The system works great for that purpose. In general, the greater effect the teacher wants to invoke, the greater number of points they award or withhold. But no particular limitation for teachers is mentioned in the books. Professor McGonagall said once that Umbridge as a teacher had every right to give detention and I assume that was also true for the house points:

“Every evening this week!” Harry repeated, horrified. “But, Professor, couldn’t you — ?”

“No, I couldn’t,” said Professor McGonagall flatly.

“But —”

“She is your teacher and has every right to give you detention. (...)"

Throughout the books we can find a lot of examples of teachers using arbitrary numbers, mostly Snape:

Ron finally cracked and flung a large, slippery crocodile heart at Malfoy, which hit him in the face and caused Snape to take fifty points from Gryffindor.

But other teachers also have no problem in bending the rules, like Professor Sprout:

The teachers were, of course, forbidden from mentioning the interview by Educational Decree Number Twenty-six, but they found ways to express their feelings about it all the same. Professor Sprout awarded Gryffindor twenty points when Harry passed her a watering can;

The teachers report to Headmaster which, I guess, should act whenever a teacher is manifestly unjust. But we know that Dumbledore also likes to play with the numbers for his own benefit:

The din was deafening. Those who could add up while yelling themselves hoarse knew that Gryffindor now had four hundred and seventy-two points — exactly the same as Slytherin. They had tied for the house cup — if only Dumbledore had given Harry just one more point. Dumbledore raised his hand. The room gradually fell silent. “There are all kinds of courage,” said Dumbledore, smiling. “It takes a great deal of bravery to stand up to our enemies, but just as much to stand up to our friends. I therefore award ten points to Mr. Neville Longbottom.”

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    It’s worth noting that it’s okay if teachers are biased, because the points don’t really mean anything; losing or gaining them has no consequences besides social ones. – Fivesideddice Feb 17 at 0:09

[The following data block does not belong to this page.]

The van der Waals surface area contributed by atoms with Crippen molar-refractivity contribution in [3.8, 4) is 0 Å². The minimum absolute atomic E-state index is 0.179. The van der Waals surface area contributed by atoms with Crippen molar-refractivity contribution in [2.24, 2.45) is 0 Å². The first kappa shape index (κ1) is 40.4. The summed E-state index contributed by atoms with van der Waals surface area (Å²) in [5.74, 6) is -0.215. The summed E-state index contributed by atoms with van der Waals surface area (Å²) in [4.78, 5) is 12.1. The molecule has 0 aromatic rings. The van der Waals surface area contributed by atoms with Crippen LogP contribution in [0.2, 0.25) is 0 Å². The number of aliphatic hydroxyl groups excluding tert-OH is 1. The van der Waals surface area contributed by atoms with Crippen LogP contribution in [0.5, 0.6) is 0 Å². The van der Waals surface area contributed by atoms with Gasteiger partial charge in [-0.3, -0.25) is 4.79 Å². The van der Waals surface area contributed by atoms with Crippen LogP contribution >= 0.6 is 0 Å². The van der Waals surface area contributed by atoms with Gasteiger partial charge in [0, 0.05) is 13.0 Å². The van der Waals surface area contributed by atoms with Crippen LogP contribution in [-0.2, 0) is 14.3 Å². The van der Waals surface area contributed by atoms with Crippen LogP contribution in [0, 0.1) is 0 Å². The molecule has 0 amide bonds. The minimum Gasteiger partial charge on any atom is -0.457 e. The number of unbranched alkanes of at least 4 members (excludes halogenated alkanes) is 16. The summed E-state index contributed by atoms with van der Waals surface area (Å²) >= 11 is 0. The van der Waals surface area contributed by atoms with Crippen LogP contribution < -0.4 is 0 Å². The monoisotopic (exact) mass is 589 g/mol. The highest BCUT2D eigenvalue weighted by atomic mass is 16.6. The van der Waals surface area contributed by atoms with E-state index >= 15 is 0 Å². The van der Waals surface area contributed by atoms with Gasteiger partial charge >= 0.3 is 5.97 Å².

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    @Fivesideddice Social consequences are, or feel, very real for teenagers. These points are as powerful a teaching tool as any. – Leif Willerts Feb 17 at 4:21
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    IIRC the house points are also related to the points earned by the four Houses during their yearly Quidditch tournament, so they also serve as a method of tracking that as well, and undermining the system by arbitrarily awarding points would undermine the system's ability to do so. – nick012000 Feb 17 at 6:33
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    This answer is good, other than the first sentence. If the points system has a purpose, then what stops the teachers from abusing it is the fact that abuse beyond a certain point would undermine the purpose. If (for example) Snape continuously took away hundreds of points from Gryffindor a day, all Gryffindors would stop caring about the contest, and the points would no longer mean anything. Student apathy would be the inevitable result of unjust application of the system, and student apathy effectively would destroy the system. – tbrookside Feb 17 at 17:15
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    @tbrooksideThat already happened. The social pressure is much smaller (if existent at all) when negative points were given by Snape. I don’t know the exact words, but when Harry got the first negative points from Snape, the other Gryffindors’ reaction was like “That’s Snape. He’s always like that. Don’t worry about it.” – Holger Feb 18 at 8:18
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The only thing that stops them is the thing that keeps instructors from being unfair with points in our own world -- they see the house point structure as being a useful teaching device. And, since they are teachers and have internal motivation to teach, they use the device as it is intended.

Obviously, you can quarrel with particular individuals (cough, cough, Snape) using the device in unfair ways. Just as a few real-world teachers may grade the work of their class pet a bit leniently. But, overall, the system mostly works.